Welcome to the Year of the Fire Dragon, 10th February 2024

'Went flying a couple of times recently in Thailand.

I once had a partial engine failure towards this direction, nose down,
65 knots and headed towards my best option ahead.
Not even a hint of turning back in my mind, do your safety brief!

Recent turn back accidents have underlined how important the pre-takeoff safety brief is.

Engine Failure After TakeOff (EFATO)

If you have a plan for the eventuality through knowing the terrain beyond the end of the runway, you can respond, nose down, and if height permits, a turn towards the best option.
A survey of the airfield surrounds helps with instant decision making.

Following our flight in the JetProp to do Practice Forced Landings at Phitsanulok, we did the same over Ban Thi after surveying the fields around the departure ends of the runways. This time we flew the Tecnam P92-JS.
Knowing what is beyond the end of the departure runway is a very good idea as it allows for instant decision making as to where to go if the engine fails after takeoff.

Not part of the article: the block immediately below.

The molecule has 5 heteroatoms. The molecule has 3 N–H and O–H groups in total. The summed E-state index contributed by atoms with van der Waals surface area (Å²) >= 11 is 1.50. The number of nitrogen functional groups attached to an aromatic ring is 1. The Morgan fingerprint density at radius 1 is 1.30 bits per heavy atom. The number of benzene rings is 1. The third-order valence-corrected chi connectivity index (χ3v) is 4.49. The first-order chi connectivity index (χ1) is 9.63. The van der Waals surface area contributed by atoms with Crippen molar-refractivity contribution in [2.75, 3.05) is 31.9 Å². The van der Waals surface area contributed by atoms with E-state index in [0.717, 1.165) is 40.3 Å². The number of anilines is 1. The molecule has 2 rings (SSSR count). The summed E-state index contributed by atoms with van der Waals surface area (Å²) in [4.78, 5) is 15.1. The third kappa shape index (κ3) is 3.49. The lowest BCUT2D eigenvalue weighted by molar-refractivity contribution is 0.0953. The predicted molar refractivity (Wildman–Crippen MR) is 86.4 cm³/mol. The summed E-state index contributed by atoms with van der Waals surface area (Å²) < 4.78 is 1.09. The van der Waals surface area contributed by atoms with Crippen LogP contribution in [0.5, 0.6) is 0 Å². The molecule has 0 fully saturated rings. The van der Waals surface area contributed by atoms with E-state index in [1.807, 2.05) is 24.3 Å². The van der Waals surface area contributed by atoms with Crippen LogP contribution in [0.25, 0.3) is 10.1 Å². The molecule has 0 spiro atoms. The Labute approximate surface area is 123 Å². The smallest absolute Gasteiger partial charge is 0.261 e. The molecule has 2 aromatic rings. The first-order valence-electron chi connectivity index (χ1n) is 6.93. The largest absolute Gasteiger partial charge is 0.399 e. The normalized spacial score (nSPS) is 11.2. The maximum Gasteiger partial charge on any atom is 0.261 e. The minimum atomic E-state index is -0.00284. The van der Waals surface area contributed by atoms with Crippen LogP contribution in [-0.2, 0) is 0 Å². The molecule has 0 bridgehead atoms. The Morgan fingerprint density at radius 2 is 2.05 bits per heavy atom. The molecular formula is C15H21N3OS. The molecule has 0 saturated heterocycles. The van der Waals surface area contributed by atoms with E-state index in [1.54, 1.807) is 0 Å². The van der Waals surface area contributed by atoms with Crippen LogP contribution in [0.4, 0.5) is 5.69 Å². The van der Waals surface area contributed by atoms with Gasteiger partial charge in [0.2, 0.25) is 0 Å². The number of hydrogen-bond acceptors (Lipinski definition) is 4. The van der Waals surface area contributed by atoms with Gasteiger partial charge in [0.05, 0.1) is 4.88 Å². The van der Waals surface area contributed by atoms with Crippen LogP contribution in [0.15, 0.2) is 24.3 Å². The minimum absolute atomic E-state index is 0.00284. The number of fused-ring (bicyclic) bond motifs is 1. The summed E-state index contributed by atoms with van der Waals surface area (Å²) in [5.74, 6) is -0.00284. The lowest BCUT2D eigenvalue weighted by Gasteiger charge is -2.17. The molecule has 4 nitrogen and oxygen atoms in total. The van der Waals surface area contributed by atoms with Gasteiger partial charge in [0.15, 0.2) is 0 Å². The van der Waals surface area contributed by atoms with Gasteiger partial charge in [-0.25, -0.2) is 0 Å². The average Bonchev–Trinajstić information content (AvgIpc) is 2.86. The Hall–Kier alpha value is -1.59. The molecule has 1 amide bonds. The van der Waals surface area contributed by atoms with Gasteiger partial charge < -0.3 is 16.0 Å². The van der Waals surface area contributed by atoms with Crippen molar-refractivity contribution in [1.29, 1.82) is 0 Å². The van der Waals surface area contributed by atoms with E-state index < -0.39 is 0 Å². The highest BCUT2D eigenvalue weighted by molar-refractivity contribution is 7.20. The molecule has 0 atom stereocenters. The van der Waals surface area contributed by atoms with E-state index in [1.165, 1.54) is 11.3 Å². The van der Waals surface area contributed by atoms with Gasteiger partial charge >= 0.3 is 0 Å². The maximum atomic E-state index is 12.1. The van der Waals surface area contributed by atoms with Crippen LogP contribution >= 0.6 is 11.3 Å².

"If the engine fails after takeoff with insufficient runway remaining I will lower the nose, (sixty) knots and land within 30/45 degrees ahead." "In this case it will be a right/left turn..."

Practice Forced Landings (Enroute, PFLs)

A request to Chiang Mai Approach and we were allowed to climb to 3,500 feet, or 2,500 feet above ground level to do some PFLs.
Again we did the high key - low key forced landing technique, but what is the definition of high key and low key?
Since we did likewise in the Cessna 172 as written below, where ATC at Nakhon Ratchasima asked me to report 'low key', it is important to know what the local low key definition is.